2. Give Up on Gifts<p>More and more people are turning away from the tradition of exchanging store-bought presents. This is especially the case for the younger generation, Waste and Resource Action Programme campaigner Richard Clapham told <a href="https://www.independent.co.uk/environment/christmas-presents-plastic-packaging-waste-family-stress-a9179926.html" target="_blank">The Independent in November</a>.</p><p>"They're increasingly looking for experiences rather than 'stuff.' I think this is partly driven by their concern for the planet but also because they already have so much stuff," he said.</p><p>If you opt not to buy things, there are still many creative ways to tell loved-ones you care. <a href="https://lbre.stanford.edu/pssistanford-recycling/frequently-asked-questions/frequently-asked-questions-holiday-waste-prevention" target="_blank">The Peninsula Sanitary Service and the Stanford Recycling Center</a> have several alternative gift suggestions including trips to museums or parks, certificates to help with chores around the house or handmade presents. You can <a href="https://www.ecowatch.com/environmental-nonprofit-recommendations-2641495614.html" target="_self">also make a donation</a> in your own or someone else's name.</p><p>Jane Ruessman, a 58-year-old translator from the UK, told The Independent that she banned presents from her family gathering. Instead, everyone gets a handmade paper hat.</p><p>"Getting together at Christmas was initially a bit of a nightmare as we all felt that we should bring along a present for all those who were coming," she said. "It was nice but pretty stressful and we would end up spending a lot of money and going home with an awful lot of stuff that we generally didn't need at all and didn't know what to do with."</p><p>And that's the last thing the planet needs.</p>
3. Make Your Feast Last<p>Americans toss an extra five million pounds of food on average between Thanksgiving and New Year's, <a href="https://www.marketwatch.com/story/5-simple-hacks-to-help-you-stop-wasting-leftovers-over-the-holidays-2018-11-26" target="_blank">MarketWatch reported</a>. But it doesn't have to be that way.</p><p>There are plenty of delicious strategies for making your holiday meal last as long as possible. If you served meat, you can use it for soups or stews, or toss it in dishes like lasagna. Leftover vegetables are great in frittatas or omelettes. It's also important to freeze leftovers before they go bad. <a href="https://hartfordclimate.org/2017/11/22/zero-food-waste-holiday/" target="_blank">The Hartford Climate Stewardship Initiative</a> recommends keeping enough in your fridge for three days of leftovers and freezing the rest immediately.</p><p>You can also give your food away. Ask your guests to come with their own to-go containers and send them away with the next day's lunch. Unused canned or dry food can be donated to a food drive.</p><p>It's also a good idea to reflect after this year's meals, assess how much you actually ate, and plan to make less next year.</p><p>"If everyone had their fill, and you still had leftovers, maybe during the next round of holiday shopping you think about the excess you had and say what if you purchased the same amount and only prepared half of it?" Lisa Sposato, director of food sourcing at New York charity City Harvest, told MarketWatch.</p>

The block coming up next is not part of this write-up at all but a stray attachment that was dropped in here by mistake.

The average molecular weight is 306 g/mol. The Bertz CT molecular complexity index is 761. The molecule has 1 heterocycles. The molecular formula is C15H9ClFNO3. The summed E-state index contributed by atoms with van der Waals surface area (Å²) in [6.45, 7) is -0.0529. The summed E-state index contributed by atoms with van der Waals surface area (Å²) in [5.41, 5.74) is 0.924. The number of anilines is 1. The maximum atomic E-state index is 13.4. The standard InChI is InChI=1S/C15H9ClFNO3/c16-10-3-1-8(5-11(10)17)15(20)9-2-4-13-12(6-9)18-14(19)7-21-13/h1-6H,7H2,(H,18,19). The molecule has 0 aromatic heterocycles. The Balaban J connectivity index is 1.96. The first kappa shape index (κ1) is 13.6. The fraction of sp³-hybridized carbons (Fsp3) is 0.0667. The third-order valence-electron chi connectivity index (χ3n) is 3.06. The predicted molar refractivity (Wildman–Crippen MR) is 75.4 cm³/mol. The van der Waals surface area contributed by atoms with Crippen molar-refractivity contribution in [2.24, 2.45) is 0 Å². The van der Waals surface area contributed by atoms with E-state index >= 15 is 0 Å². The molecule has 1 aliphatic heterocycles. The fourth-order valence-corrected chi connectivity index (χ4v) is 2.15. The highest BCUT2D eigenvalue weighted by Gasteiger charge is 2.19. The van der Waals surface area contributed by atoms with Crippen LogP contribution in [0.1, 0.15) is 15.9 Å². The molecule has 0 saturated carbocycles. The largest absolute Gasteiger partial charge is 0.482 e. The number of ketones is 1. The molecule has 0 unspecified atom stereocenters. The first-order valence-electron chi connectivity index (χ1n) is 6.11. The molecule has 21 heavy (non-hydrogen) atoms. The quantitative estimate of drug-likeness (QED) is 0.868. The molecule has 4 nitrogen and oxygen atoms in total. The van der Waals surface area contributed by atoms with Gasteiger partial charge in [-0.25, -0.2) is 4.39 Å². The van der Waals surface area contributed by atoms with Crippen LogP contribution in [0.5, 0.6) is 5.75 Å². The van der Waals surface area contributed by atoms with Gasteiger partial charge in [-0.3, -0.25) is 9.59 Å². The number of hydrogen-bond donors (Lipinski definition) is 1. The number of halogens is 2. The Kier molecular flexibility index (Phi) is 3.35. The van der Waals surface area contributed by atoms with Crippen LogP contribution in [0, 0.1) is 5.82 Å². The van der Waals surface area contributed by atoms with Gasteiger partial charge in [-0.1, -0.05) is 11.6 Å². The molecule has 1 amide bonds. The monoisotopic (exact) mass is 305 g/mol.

- How to Have Yourself a Plastic-Free Christmas - EcoWatch ›
- EcoWatch's Favorite Green Gifts for the Holidays - EcoWatch ›
- 10 Tips for Hosting a Wonderful and Waste-Free Holiday - EcoWatch ›
By Jennifer Molidor, PhD
Climate change, habitat loss and pollution are overwhelming our planet. Thankfully, these enormous threats are being met by a bold new wave of environmental activism.
Food is the cornerstone of the holiday season. It brings friends and family together to share memories, cultural traditions, and great flavors.
1. Bûche de Noël (France)<p>Also known as Yule log, bûche de Noël is a sweet dessert served in France during the Christmas season.</p><p>Though there are many variations, one of the most common types is made with heavy cream, <a href="https://www.healthline.com/nutrition/cocoa-powder-nutrition-benefits" target="_blank">cocoa powder</a>, eggs, sugar, and vanilla extract. It's commonly decorated with icing sugar and fruit.</p><p>Bûche de Noël commemorates the tradition of cutting and burning a specially selected log known as the Yule log. This pagan tradition was introduced to the Christian holiday many centuries ago.</p><p>Most enjoy this dessert between Christmas Eve (December 24th) and New Year (January 1st).</p>
2. Shuba (Russia)<p>While most countries celebrate Christmas on December 25th, Russia is one of the few countries that celebrates this holiday on January 7th in accordance with the Orthodox Julian calendar.</p><p>Colloquially known as "herring under a fur coat," shuba is a popular dish served during the holiday season in Russia. Its main ingredients include pickled herring, <a href="https://www.healthline.com/nutrition/boiled-egg-nutrition" target="_blank">hard-boiled eggs</a>, mayonnaise, and grated vegetables like carrots, beets, potatoes, and onions.</p><p>The dish gets its name from its top layer, which is usually made of <a href="https://www.healthline.com/nutrition/10-homemade-mayonnaise-recipes" target="_blank">mayonnaise</a> or a beet dressing that resembles a warm winter coat.</p><p>While this may seem like an unconventional dish, it's an excellent source of protein, potassium, antioxidants, and vitamins A and B.</p>